Learning About Diverticulosis and Diverticulitis

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What are diverticulosis and diverticulitis?

Pouches called diverticula in the large intestine

In diverticulosis and diverticulitis, pouches called diverticula form in the wall of the large intestine, or colon.

  • In diverticulosis, the pouches do not cause any pain or other symptoms.
  • In diverticulitis, the pouches get inflamed or infected and cause symptoms.

Doctors aren't sure what causes these pouches in the colon. But they think that a low-fibre diet may play a role. Without fibre to add bulk to the stool, the colon has to work harder than normal to push the stool forward. The pressure from this may cause pouches to form in weak spots along the colon.

Some people with diverticulosis get diverticulitis. But experts don't know why this happens.

What are the symptoms?

  • In diverticulosis, most people don't have symptoms. But pouches sometimes bleed.
  • In diverticulitis, symptoms may last from a few hours to a week or more. They include:
    • Belly pain. This is usually in the lower left side. It is sometimes worse when you move. This is the most common symptom.
    • Fever and chills.
    • Bloating and gas.
    • Diarrhea or constipation.
    • Nausea and sometimes vomiting.
    • Not feeling like eating.

How can you prevent these problems?

You may be able to lower your chance of getting diverticulitis. You can do this by taking steps to prevent constipation.

  • Eat fruits, vegetables, beans, and whole grains every day. These foods are high in fibre.
  • Drink plenty of fluids (enough so that your urine is light yellow or clear like water). If you have kidney, heart, or liver disease and have to limit fluids, talk with your doctor before you increase the amount of fluids you drink.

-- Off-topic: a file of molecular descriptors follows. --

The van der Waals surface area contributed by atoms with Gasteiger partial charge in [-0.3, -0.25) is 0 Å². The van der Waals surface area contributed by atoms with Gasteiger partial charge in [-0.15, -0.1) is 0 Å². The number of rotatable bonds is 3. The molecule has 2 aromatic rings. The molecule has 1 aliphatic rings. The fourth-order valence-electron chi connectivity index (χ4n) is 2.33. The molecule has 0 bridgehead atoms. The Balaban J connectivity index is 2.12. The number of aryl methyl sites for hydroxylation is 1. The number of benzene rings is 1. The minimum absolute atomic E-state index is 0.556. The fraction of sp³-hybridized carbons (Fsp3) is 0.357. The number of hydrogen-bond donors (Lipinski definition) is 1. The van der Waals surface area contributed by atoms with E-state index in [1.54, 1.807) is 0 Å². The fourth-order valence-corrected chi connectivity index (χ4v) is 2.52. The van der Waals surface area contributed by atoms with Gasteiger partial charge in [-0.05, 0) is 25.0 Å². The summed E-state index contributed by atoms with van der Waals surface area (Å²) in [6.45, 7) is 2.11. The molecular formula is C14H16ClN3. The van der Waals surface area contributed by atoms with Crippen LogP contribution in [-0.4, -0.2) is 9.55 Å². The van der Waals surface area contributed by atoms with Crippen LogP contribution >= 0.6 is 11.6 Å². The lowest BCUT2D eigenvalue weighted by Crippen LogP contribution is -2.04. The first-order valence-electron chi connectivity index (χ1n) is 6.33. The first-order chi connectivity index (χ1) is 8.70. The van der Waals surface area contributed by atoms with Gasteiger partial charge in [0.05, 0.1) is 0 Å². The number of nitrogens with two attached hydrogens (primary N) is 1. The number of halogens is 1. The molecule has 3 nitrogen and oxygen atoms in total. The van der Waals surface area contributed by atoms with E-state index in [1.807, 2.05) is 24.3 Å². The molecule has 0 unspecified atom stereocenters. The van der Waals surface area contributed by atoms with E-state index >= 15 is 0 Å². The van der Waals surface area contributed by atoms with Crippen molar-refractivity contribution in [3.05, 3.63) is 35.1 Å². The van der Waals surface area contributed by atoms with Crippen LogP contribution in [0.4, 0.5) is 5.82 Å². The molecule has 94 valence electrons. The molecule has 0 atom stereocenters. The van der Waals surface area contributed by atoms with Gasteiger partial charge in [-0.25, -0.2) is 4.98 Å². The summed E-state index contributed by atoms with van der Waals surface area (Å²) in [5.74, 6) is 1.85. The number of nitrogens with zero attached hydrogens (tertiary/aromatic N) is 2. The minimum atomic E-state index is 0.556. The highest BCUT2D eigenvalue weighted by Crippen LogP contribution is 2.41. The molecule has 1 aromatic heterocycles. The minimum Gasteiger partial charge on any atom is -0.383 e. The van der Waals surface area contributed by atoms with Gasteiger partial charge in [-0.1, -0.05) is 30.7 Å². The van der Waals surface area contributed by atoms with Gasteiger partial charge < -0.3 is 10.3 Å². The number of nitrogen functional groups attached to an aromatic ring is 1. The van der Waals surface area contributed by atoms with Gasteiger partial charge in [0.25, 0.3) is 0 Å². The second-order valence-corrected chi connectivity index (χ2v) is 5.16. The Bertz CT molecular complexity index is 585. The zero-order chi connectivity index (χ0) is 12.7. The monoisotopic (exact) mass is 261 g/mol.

• Get at least 2½ hours of exercise a week. Walking is a good choice. You also may want to do other activities, such as running, swimming, cycling, or playing tennis or team sports.
  • Take a fibre supplement, such as Benefibre or Metamucil, every day if needed. Read and follow all instructions on the label.
  • Schedule time each day for a bowel movement. Having a daily routine may help. Take your time and do not strain when having a bowel movement.

Some people avoid nuts, seeds, berries, and popcorn. They believe that these foods might get trapped in the diverticula and cause pain. But there is no proof that these foods cause diverticulitis or make it worse.

How are these problems treated?

  • The best way to treat diverticulosis is to avoid constipation. (See the tips above.)
  • Treatment for diverticulitis includes antibiotics and often a change in your diet. You may need only liquids at first. Your doctor may suggest pain medicines for pain or belly cramps. In some cases, surgery may be needed.

Follow-up care is a key part of your treatment and safety. Be sure to make and go to all appointments, and call your doctor or nurse call line if you are having problems. It's also a good idea to know your test results and keep a list of the medicines you take.

Where can you learn more?

Go to https://www.healthwise.net/patientEd

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Current as of: August 9, 2016